It all made sense when I later learned that Red Hook’s population withered after the 1950s and is now half what it was then, at just 11,000. And most of those 11,000 live in the projects, away from the waterfront.
Which means that the population density of the gentrified bits – the nice old rowhouses and the industrial spaces – must be incredibly low. Why? For a start, Red Hook is hard to get to – there’s a water taxi from Manhattan but no subway and just one bus. It also ain’t cheap – humble looking homes sell for a million plus – yet aside from IKEA and Fairway, there’s hardly any local services.
As a result, it felt like Coco and I had the place to ourselves for most of the time. Especially on our first visit, when the skies turned black and there were even fewer people on the streets than usual…
Part 2: Filled with textures not people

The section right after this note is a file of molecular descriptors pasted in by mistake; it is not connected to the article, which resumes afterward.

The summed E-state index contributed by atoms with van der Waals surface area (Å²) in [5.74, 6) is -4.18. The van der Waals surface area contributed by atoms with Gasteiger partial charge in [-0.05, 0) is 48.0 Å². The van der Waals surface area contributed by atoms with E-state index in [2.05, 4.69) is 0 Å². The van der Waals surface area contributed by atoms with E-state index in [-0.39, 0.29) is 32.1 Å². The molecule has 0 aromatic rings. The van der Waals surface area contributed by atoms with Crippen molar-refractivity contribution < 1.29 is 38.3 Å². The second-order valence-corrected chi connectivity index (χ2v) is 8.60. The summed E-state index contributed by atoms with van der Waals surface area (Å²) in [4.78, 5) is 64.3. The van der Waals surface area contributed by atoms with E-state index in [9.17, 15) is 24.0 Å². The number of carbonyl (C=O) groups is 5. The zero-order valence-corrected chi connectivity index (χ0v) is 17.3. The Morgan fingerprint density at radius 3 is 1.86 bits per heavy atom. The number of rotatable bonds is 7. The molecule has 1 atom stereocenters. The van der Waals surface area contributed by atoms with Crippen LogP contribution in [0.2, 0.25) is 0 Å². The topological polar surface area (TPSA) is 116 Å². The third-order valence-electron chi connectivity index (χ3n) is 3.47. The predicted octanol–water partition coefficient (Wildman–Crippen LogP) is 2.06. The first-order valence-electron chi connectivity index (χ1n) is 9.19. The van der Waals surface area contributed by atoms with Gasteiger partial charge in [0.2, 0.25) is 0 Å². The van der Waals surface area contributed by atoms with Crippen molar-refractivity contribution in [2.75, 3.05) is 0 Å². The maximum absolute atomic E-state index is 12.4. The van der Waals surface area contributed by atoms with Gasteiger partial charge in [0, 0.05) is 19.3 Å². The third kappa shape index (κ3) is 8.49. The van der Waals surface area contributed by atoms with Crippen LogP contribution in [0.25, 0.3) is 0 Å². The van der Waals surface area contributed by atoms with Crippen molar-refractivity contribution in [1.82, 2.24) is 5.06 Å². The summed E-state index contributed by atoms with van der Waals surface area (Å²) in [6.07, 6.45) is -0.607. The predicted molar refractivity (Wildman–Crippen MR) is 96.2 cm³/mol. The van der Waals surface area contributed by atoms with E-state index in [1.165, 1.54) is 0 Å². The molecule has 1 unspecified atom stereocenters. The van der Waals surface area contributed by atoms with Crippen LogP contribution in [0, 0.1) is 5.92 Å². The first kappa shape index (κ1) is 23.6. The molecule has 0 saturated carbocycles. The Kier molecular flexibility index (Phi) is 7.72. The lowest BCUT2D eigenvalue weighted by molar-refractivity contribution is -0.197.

Without many people around to distract one’s eye, it was easy to appreciate Red Hook’s many textures and layers.
Part 3: People!
Not that we met many of them but from what I could gather the community in Red Hook – at least in the gentrifying area – is tight-knit; as someone said, “we all know each other, which is good – and bad”.
Although the area is known for its artist community, there are people here from all walks of life – we met a real estate agent, someone who worked in the cafe and an architect. But as different as they may seem, they’re all “independent” and not your norm. As one article about the neighbourhood said, “Red Hook isn’t for everyone”.
We met German architect Thomas, below, picking up his bike from the local bike shop – and then proceeded to run into him twice again over the next few days. On one of our encounters he showed us around his most recent job, a refashioned three level building, with a retail shop on the bottom, two floors of living and a rooftop terrace. Just sold for close to two million.